Muslims around the globe this week will celebrate Eid al-Adha in the age of social distancing.
Eid al-Adha is Arabic for “festival of sacrifice” and is the second of two major Muslim holidays (the other being Eid al-Fitr). It is the holiday that marks the end of the hajj season, or pilgrimage season, said Omid Safi, professor of Islamic studies at Duke University.
Eid al-Adha is – under usual circumstances – a joyous holiday and an opportunity for Muslim families and communities to gather for prayers and feasts.
Eid is a three-day celebration in Muslim-majority countries. In the United States, most observe just one day.
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During the ongoing coronavirus pandemic, which has infected more than 16 million people worldwide, celebrations might look a bit different.
Here’s what to know about Eid al-Adha:
The meaning of ‘al-Adha’
“Al-Adha” refers to sacrifice, specifically the “one in which Abraham was asked – as a test – by God to sacrifice his son, only to have God intervene and substitute a ram (or lamb) instead,” Safi said.
The sacrifice as depicted in the Quran (the Islamic holy text) has similarities to what’s in the Bible, though in the Quran, Abraham is asked by God to sacrifice his son Ishmael, not Isaac.
In present-day, animals, typically goats, lambs or cows, are still sacrificed to mark the occasion. The meat from the animals sacrificed is shared with the community and food banks areas where there are impoverished or food-insecure Muslims, said Anna Bigelow, associate professor of religious studies at Stanford University.
Safi said for many poor Muslims, Eid al-Adha marks an occasion where they receive meat.
He added, “Since the notion of sacrifice initially referred to sacrificing that which is precious (thus the test of offering one’s child to God), there is a longstanding Muslim tradition of taking the sacrifice at the symbolic level, implying that the real sacrifice is not the killing of an animal, but rather sacrificing one’s own egoistical desires.”
How is Eid al-Adha celebrated?
This year, Eid al-Adha will be observed starting the evening of July 30 and ending August 3.
How Eid al-Adha is observed depends on where it is being celebrated, Bigelow said.
“For a lot of Muslims in the U.S., this may not mean sacrificing an animal themselves,” Bigelow said. “Most American Muslims will sponsor the sacrifice to occur elsewhere. The meat and other products of the death of the animal are then dedicated to charitable purposes.”
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In other areas, a family may actually take in an animal and perform the sacrifice themselves in a place where it’s possible to do so hygienically.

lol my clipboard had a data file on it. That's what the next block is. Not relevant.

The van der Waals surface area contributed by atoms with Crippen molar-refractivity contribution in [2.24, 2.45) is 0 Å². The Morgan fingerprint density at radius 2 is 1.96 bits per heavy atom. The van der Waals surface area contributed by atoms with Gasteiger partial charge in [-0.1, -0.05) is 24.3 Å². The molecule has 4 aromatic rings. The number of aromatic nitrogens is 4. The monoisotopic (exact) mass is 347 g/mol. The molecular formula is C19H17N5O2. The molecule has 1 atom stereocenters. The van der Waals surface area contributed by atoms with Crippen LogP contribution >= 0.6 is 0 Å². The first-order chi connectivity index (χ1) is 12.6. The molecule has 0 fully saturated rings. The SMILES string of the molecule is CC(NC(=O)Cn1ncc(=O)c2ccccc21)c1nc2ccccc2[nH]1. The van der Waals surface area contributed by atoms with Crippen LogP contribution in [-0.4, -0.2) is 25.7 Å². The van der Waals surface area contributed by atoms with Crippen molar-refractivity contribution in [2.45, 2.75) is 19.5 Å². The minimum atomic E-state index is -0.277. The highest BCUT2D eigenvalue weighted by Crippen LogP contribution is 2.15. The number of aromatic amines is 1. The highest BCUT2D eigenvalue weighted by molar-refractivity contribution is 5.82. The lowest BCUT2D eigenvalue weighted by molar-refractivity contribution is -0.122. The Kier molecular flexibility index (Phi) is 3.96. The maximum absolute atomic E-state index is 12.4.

“In locals where the sacrifice occurs, people gather, they have meals together, they often exchange the meat among their households and neighbors and family. In some cultures, they’ll divide it in particular portions around the neighborhood.”
There’s also a special prayer held the morning of Eid.
Will it be different amid coronavirus?
Eid al-Adha comes at the end of the hajj season, and this year Saudi Arabia suspended travel to Mecca amid the ongoing coronavirus pandemic. Muslims worldwide mark the end of the season with Eid al-Adha.
“There’s that monumental moment when as many Muslims as possible – sometimes up to 3 million – will travel to and perform the pilgrimage in the present-day kingdom of Saudi Arabia,” Bigelow said.
Bigelow said many gatherings will take place online this year, a far cry from an events where entire communities would gather in places like football stadiums. In 2018, US Bank Stadium in Minnesota – home of the NFL’s Minnesota Vikings – held “Super Eid,” which drew 30,000 people, according to the Star Tribune of Minneapolis.
In Muslim-minority communities, celebrations like Eid al-Adha are “essential” for community building, Bigelow said. She compared scaled back celebrations to changes during Easter – the Christian holiday was drastically impacted by the pandemic.
“For Muslim Americans, there’s a particular sadness around not being able, for the most part, to have the same kinds of gatherings they would have celebrated and enjoyed.”
Everything is a bit “up in the air” in terms of celebration this year, Safi said. Some on social media are donating to causes in lieu of traditional sacrifices, he said.
How is it different from Eid al-Fitr?
Eid al-Fitr, which is Arabic for “festival of the breaking of the fast,” marks the end of Ramadan. Eid al-Fitr is the first of the two Eids.
And Eid Mubarak?
That’s not a festival, but a greeting. It means, “Have a blessed Eid.”
Contributing: Fatima Farha, USA TODAY